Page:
Network News Denies Holding Animal Sacrifice Rituals to Prep Election Coverage

Douglas Jones

NEW YORK—Network news producers gave a joint press conference Monday denying several published reports by interns that news staffs of the major networks took part in pre-election tribal rituals honoring the arrival of national elections.

"These animal sacrifice reports are absolutely unfounded," declared Jim Murphy, executive producer of CBS Evening News. "We have holy goats around the news room all the time, but we would never sacrifice them. None of the goats were harmed. Someone accidentally tweaked the wing of a Peruvian rooster, but the Humane Society backs our report."
NBC anchor, Tom Brokaw, explained that the ritualistic looking blood symbols on his and two correspondents' left temples were an accident of the make-up crew. "We were between commercials, and they grabbed the wrong foundation." Dan Rather's comments included a vehement denial that he wore a priestly tunic from the waist down. "Yes, we're excited about democracy. Elections express sublime power and the will of the people— Praise Be Upon It—but we are responsible journalists, not animal sacrificers, though we certainly don't object to alternative traditions that might pursue that form of spirituality."
FOX News also denied the ritual reports but admitted to some beer behind the scenes. CNN refused to join the press conference. It did issue a press release that contained only the phrase: "Juju-beno-laya."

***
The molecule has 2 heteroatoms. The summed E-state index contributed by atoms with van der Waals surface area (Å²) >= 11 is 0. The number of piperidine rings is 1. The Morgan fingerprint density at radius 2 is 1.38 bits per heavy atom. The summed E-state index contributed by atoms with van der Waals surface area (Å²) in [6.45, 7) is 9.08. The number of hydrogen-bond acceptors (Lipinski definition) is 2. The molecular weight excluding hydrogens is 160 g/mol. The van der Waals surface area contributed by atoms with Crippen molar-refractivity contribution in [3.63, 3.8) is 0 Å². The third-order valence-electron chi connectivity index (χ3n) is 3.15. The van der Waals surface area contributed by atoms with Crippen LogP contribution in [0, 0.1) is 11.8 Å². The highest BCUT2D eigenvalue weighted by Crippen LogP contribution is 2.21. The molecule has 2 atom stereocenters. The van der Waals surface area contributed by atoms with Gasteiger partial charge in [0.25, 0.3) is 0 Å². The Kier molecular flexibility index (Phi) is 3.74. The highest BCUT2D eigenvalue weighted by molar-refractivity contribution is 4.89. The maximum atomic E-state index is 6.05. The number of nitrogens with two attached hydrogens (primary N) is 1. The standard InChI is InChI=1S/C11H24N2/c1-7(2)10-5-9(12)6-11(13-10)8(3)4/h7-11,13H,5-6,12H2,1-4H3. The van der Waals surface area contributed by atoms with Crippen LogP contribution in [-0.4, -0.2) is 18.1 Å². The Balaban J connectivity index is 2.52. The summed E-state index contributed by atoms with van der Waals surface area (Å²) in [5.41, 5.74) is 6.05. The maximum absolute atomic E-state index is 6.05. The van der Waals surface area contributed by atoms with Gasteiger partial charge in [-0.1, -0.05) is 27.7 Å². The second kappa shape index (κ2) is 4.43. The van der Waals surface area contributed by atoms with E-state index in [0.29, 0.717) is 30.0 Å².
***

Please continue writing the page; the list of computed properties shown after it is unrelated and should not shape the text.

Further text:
CDC Warns of Dicaprio Season

ATLANTA, GA—The Center for Disease Control issued a warning to those with low celebrity annoyance conditions to be aware that, not one, but two Leonardo Dicaprio films will be released within days of each other in mid to late December.

Dicaprio's The Gangs of New York and Catch Me If You Can will make his face unavoidable in public places for several weeks. The CDC warned that there is no known innoculation at this time.


 

Secular Humanist Society Offers Evidence That Current Pope Does Not Exist

Douglas Jones

AMHERST, NY—The Center for Inquiry and its subdivisions, the Council for Secular Humanism and the Committee for the Scientific Investigation of Claims of the Paranormal (CYCLOPS) announced Sunday their joint finding that Pope John Paul II does not exist.

"We examine these sorts of religious-existence claims all the time and almost always find them bogus," said Barry Karr, Executive Director of CFI. "We've got laboratories all over the world now, and after a decade of close scientific work, no John Paul II ever showed up in controlled experiments."
Karr explained that the photographic evidence they examined almost always turned out to be digital composites, similar in technique to Loch Ness and Sasquatch fakes. Personal testimony taken from Roman Catholic bishops who claimed to have worked with John Paul II for years did not stand up to rigorous cross-examination.